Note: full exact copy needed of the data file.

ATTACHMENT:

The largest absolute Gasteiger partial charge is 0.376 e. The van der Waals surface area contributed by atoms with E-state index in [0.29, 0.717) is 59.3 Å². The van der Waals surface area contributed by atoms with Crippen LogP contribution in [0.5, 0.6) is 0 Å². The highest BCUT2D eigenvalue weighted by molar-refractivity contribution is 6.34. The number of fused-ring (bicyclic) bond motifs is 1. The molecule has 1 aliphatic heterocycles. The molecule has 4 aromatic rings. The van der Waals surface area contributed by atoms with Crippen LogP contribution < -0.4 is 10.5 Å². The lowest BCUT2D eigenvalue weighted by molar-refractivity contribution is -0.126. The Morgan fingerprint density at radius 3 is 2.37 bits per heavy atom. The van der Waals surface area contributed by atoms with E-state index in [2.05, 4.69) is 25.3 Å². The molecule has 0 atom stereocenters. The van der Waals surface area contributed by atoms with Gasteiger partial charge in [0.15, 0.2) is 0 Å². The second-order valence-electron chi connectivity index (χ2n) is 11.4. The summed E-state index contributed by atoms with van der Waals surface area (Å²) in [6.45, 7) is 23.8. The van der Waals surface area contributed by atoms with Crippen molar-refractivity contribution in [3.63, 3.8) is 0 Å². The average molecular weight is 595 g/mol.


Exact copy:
The largest absolute Gasteiger partial charge is 0.376 e. The van der Waals surface area contributed by atoms with E-state index in [0.29, 0.717) is 59.3 Å². The van der Waals surface area contributed by atoms with Crippen LogP contribution in [0.5, 0.6) is 0 Å². The highest BCUT2D eigenvalue weighted by molar-refractivity contribution is 6.34. The number of fused-ring (bicyclic) bond motifs is 1. The molecule has 1 aliphatic heterocycles. The molecule has 4 aromatic rings. The van der Waals surface area contributed by atoms with Crippen LogP contribution < -0.4 is 10.5 Å². The lowest BCUT2D eigenvalue weighted by molar-refractivity contribution is -0.126. The Morgan fingerprint density at radius 3 is 2.37 bits per heavy atom. The van der Waals surface area contributed by atoms with E-state index in [2.05, 4.69) is 25.3 Å². The molecule has 0 atom stereocenters. The van der Waals surface area contributed by atoms with Gasteiger partial charge in [0.15, 0.2) is 0 Å². The second-order valence-electron chi connectivity index (χ2n) is 11.4. The summed E-state index contributed by atoms with van der Waals surface area (Å²) in [6.45, 7) is 23.8. The van der Waals surface area contributed by atoms with Crippen molar-refractivity contribution in [3.63, 3.8) is 0 Å². The average molecular weight is 595 g/mol.